Menopause is not an illness. Neither is being over 50 or 60. There's a common assumption that 'old folks’ should just pack it up and give up on sex, but the truth is many women are having the best sex of their lives long after menopause has come and gone.

I’m so tired of hearing about the traumas of menopause - about how dried up and lacking in libido women become. Are these scare tactics intentionally designed to erode our sexual agency—the ability to make sexual choices according to one's will, free from coercion? Or are misconceptions like these meant to drive us into the arms of the pharmaceutical industry? Because if we are continually told that sex will hurt after menopause, or that no one will want us when we’re old, we begin to feel the pressure to give it up. We, menopausal women, are being subtly denied the ability to make our own decisions about sex.

I've often read blog articles and forums where women write about dreading menopause. They refer to it like it’s a medical illness and bemoan the end of their sex life as old age approaches. This fear mongering only serves to reinforce the anti-aging bias we already have in North America.

Age is both a physical reality and a state of mind. To be 60 means you’ve lived on the planet for 60 years. To feel 60? What does that mean? Adults today are living longer and experiencing better health than our grandparents did. We read about 90-year-olds working out in the gym and 70-year-olds discovering their love of porn and dirty talk, so here's what I propose: Let’s throw away the rules and let go of these 'end of the world’ messages about menopause, aging and sex.

I read about a study conducted in France where researchers interviewed women, ages 18-67, about their orgasms. They found that women who consistently had erotic thoughts were more likely to have orgasms—reinforcing my belief that sexual satisfaction requires us to have a 'sexy brain.' The researchers also reported that older women were less likely to report problems with orgasms than younger women. I’m not surprised. Older women have more experience, and typically have a greater understanding of their bodies. We seem to ripen, in a good way, with age. So, why the negative messaging about menopause and sex? (Read Are you Over 50 and Having Sex? You Should Be! for more about the benefits of sex in your older age).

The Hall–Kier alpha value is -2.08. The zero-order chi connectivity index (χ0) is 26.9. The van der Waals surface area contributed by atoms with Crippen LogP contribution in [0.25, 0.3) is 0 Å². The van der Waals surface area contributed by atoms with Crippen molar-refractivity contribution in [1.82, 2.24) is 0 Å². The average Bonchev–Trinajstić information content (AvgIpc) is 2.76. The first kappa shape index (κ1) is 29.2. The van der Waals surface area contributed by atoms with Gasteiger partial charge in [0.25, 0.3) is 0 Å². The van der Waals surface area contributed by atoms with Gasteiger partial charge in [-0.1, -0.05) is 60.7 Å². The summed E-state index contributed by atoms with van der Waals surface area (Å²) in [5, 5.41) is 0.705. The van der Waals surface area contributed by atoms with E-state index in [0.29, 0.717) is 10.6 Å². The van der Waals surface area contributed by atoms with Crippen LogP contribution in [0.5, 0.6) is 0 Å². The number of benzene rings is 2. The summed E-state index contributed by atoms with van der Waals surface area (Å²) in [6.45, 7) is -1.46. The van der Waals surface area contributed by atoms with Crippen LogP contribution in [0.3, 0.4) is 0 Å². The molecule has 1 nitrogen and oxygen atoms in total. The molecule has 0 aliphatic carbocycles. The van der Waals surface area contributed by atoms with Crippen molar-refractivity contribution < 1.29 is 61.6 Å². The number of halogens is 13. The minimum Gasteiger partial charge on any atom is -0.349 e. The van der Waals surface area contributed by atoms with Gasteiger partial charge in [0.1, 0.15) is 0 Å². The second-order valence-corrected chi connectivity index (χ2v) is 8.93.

Each experience of aging and menopause is different. You may be one of those women who have a quick and easy transition. If you want to read up on menopause, do so, but don’t believe all the hype.

Here are some helpful things to know about sex and menopause that may ease your transition:

Don't Write-Off Birth Control

Wait until a doctor verifies your transition through menopause before giving up birth control. This may include hormone testing, so don’t assume that a full year without a period is sufficient protection against pregnancy.

Protect Against STDs

Remember that condoms are a vital part of safe sex, even when you don’t need to worry about pregnancy. STDs are on the rise among older adults.

Lubrication is Essential

Lube, wonderful at any age, becomes more useful as we get older. Menopause and the resulting decrease in estrogen cause changes in our skin and delicate tissues. Vaginal tissues can become thin and dry—so buy a good quality lube (or two) and use it regularly. Lubes help to replace or supplement natural lubricant. If you’re experiencing severe pain from dryness and the lubricant doesn’t help, it might be time to see your gynecologist. (For tips on choosing a lubricant, check out The Ins and Outs of Sexual Lubricants and the piece I wrote on midlife, How to Choose a Lubricant).

Foreplay is Your Friend

Take more time to become aroused during sex. Extend playtime and use toys or touch to increase your level of arousal, as well as his. The more aroused you are, the more natural lubrication your body will produce. (Does your partner need some foreplay tips? Have them read Stroke That: How to Rub Her the Right Way).

An Orgasm a Day Keeps the Doctor Away

Sexual activity is good for your sexual and vaginal health. Arousal brings blood flow to vaginal and genital tissues, which helps keep tissue supple and nourished. Regular sexual activity or self-pleasuring is as important as brushing your teeth or using face cream when it comes to maintaining vaginal health. (Check out our Top Solo Sex Tips for Women for masturbation inspiration).

Rather than jumping to conclusions about the horrors of sex and old age, take a positive, wait-and-see attitude about menopause and embrace your sexy life as a mature woman. Learn about your body’s needs and responses to pleasure and be sure to ask for what you want. Don’t let your age become a deterrent to having meaningful and exciting sex.